Whether you’re renting for the first time or looking for ways to take the pressure off, learning how to manage rent payments and the rest of your money together will make housing feel low stress and easy to handle. Budgeting is a key part of this and not a skill that comes naturally to us all.
Calculate your income
Before you know what you can afford, you need to work out how much you money you have coming in to provide a basis for the budget calculations. Include here all salary and any part time work payments, pension contributions, and anything else that might be arriving in your bank account on a monthly basis. Add these together to produce your monthly income and then calculate 30% of that income. The general rule of is that you should spend no more of 30% of your income on rent.
Rent within your means
That 30% calculation is a figure you should stick to as you can be sure that you’re renting within your means. It’s often tempting to take a room in a house that is the best you can possibly get but by doing that you will make your day to day life rather difficult, as you’ll constantly be at breaking point with your cash. View a cross section of properties and work out what your deal breakers are and what you’re happy to compromise on – would you take a smaller room in a better decorated place or do you prize space above everything else?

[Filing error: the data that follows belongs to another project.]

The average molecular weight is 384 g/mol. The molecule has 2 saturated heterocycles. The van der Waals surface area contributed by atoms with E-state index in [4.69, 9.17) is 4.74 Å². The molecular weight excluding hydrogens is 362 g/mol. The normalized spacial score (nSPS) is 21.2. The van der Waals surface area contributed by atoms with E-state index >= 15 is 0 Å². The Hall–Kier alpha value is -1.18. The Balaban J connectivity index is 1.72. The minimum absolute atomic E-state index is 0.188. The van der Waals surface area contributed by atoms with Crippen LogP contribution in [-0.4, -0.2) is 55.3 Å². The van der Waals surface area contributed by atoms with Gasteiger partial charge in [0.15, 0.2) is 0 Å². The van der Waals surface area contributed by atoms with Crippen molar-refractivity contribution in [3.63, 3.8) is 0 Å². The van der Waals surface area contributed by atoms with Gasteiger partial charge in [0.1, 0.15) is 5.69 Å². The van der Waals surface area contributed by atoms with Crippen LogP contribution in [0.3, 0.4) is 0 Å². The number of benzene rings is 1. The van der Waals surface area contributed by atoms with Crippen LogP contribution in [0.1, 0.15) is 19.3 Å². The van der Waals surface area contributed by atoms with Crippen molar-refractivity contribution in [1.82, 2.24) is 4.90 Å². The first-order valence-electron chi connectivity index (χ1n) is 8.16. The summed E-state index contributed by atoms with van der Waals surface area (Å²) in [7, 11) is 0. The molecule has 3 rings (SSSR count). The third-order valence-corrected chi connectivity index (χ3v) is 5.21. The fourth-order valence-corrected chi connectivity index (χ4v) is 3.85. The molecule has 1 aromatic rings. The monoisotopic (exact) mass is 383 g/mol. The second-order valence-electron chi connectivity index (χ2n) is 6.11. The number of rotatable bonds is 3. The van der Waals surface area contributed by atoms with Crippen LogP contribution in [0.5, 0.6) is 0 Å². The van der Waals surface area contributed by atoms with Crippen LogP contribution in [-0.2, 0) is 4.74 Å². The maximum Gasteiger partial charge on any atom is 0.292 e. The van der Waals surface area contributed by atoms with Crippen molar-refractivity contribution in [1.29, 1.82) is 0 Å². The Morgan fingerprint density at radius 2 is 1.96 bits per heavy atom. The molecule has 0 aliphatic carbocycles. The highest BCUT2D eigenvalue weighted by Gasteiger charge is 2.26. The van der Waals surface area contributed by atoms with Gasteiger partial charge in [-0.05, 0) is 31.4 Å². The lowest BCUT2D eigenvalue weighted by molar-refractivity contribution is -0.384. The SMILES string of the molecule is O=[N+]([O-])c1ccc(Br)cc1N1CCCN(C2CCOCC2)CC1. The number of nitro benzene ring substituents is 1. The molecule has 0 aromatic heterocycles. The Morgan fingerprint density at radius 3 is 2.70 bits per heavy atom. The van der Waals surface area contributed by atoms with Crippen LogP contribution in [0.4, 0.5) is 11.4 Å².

Budgeting for life
You’ve got your figures for income, you’re only spending 30% of that on rent, but what about the rest of it? Budgeting is a key life skill that will help you make sure that you don’t spend the whole time playing catch up with your finances. It’s not much fun – definitely less so than going on a spending spree or buying a fancy holiday – but it’s actually the key to getting many of the things that you want (financially speaking at least) in life. It’s also absolutely essential to make sure that you don’t run out of cash and start missing rent payments, which could cause you to lose the roof over your head. When you’re looking at your monthly budget be sure to factor in food and travel costs, monthly bills such as gas, electricity and broadband, as well as one off monthly costs like a cleaner or a gym membership.
Extra renting costs
It’s not just the monthly costs that need to go in your budget, you also need to factor in to the affordability of a property the costs that come with it that are related specifically to renting. For example, there may be a holding fee to take the property off the market, as well as a fee for the check in inventory. You may want to have insurance to cover your possessions in a shared house and you will need to furnish your room, as well as contribute to any joint costs for shared items.
This article is provided as a guide. Any information should be used for research purposes and not as the base for taking legal action. The Tenants' Voice does not provide legal advice and our content does not constitute a client-solicitor relationship.
We advise all tenants to act respectfully with their landlords and letting agents and seek a peaceful resolution to problems with their rented property. For more information, explore the articles in our All advice category.
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